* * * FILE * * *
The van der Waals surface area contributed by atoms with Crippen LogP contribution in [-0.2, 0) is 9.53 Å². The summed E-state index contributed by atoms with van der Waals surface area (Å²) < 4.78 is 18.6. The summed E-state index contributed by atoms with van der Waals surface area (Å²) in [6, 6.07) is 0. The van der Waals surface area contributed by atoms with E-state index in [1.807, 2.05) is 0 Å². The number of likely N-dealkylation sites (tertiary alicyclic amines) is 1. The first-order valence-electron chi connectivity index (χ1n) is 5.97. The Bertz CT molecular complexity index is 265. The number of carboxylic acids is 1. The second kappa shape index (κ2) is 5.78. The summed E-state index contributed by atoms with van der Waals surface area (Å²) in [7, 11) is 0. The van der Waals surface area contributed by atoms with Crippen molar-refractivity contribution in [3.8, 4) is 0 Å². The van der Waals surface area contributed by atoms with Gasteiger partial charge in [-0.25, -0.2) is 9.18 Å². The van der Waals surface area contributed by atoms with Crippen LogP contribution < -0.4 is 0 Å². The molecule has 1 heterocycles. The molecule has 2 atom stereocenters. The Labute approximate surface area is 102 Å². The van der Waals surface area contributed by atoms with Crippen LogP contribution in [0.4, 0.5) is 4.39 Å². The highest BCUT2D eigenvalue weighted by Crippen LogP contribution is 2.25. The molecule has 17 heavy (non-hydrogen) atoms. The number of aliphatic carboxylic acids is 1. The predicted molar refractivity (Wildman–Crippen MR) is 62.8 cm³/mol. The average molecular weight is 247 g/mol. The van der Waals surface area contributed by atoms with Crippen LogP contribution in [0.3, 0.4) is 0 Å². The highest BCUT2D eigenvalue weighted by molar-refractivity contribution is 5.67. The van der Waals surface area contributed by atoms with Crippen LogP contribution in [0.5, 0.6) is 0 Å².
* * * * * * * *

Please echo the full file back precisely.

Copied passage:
The van der Waals surface area contributed by atoms with Crippen LogP contribution in [-0.2, 0) is 9.53 Å². The summed E-state index contributed by atoms with van der Waals surface area (Å²) < 4.78 is 18.6. The summed E-state index contributed by atoms with van der Waals surface area (Å²) in [6, 6.07) is 0. The van der Waals surface area contributed by atoms with E-state index in [1.807, 2.05) is 0 Å². The number of likely N-dealkylation sites (tertiary alicyclic amines) is 1. The first-order valence-electron chi connectivity index (χ1n) is 5.97. The Bertz CT molecular complexity index is 265. The number of carboxylic acids is 1. The second kappa shape index (κ2) is 5.78. The summed E-state index contributed by atoms with van der Waals surface area (Å²) in [7, 11) is 0. The van der Waals surface area contributed by atoms with Crippen molar-refractivity contribution in [3.8, 4) is 0 Å². The van der Waals surface area contributed by atoms with Gasteiger partial charge in [-0.25, -0.2) is 9.18 Å². The van der Waals surface area contributed by atoms with Crippen LogP contribution < -0.4 is 0 Å². The molecule has 1 heterocycles. The molecule has 2 atom stereocenters. The Labute approximate surface area is 102 Å². The van der Waals surface area contributed by atoms with Crippen LogP contribution in [0.4, 0.5) is 4.39 Å². The highest BCUT2D eigenvalue weighted by Crippen LogP contribution is 2.25. The molecule has 17 heavy (non-hydrogen) atoms. The number of aliphatic carboxylic acids is 1. The predicted molar refractivity (Wildman–Crippen MR) is 62.8 cm³/mol. The average molecular weight is 247 g/mol. The van der Waals surface area contributed by atoms with Crippen LogP contribution in [0.3, 0.4) is 0 Å². The highest BCUT2D eigenvalue weighted by molar-refractivity contribution is 5.67. The van der Waals surface area contributed by atoms with Crippen LogP contribution in [0.5, 0.6) is 0 Å².